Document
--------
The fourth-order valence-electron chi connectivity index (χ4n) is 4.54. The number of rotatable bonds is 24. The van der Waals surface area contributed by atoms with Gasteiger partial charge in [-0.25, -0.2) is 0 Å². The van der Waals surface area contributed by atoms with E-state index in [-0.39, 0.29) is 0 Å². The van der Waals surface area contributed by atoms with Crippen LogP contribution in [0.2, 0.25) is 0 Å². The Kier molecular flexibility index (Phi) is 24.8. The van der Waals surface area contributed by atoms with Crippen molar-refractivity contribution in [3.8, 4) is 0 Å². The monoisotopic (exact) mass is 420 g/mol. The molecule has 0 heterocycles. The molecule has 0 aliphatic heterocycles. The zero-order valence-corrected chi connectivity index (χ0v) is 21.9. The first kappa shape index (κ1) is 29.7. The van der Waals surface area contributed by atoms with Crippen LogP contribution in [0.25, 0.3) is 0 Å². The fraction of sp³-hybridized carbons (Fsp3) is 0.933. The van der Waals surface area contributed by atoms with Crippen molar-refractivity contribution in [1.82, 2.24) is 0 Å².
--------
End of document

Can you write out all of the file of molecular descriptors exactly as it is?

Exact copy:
The fourth-order valence-electron chi connectivity index (χ4n) is 4.54. The number of rotatable bonds is 24. The van der Waals surface area contributed by atoms with Gasteiger partial charge in [-0.25, -0.2) is 0 Å². The van der Waals surface area contributed by atoms with E-state index in [-0.39, 0.29) is 0 Å². The van der Waals surface area contributed by atoms with Crippen LogP contribution in [0.2, 0.25) is 0 Å². The Kier molecular flexibility index (Phi) is 24.8. The van der Waals surface area contributed by atoms with Crippen molar-refractivity contribution in [3.8, 4) is 0 Å². The monoisotopic (exact) mass is 420 g/mol. The molecule has 0 heterocycles. The molecule has 0 aliphatic heterocycles. The zero-order valence-corrected chi connectivity index (χ0v) is 21.9. The first kappa shape index (κ1) is 29.7. The van der Waals surface area contributed by atoms with Crippen LogP contribution in [0.25, 0.3) is 0 Å². The fraction of sp³-hybridized carbons (Fsp3) is 0.933. The van der Waals surface area contributed by atoms with Crippen molar-refractivity contribution in [1.82, 2.24) is 0 Å².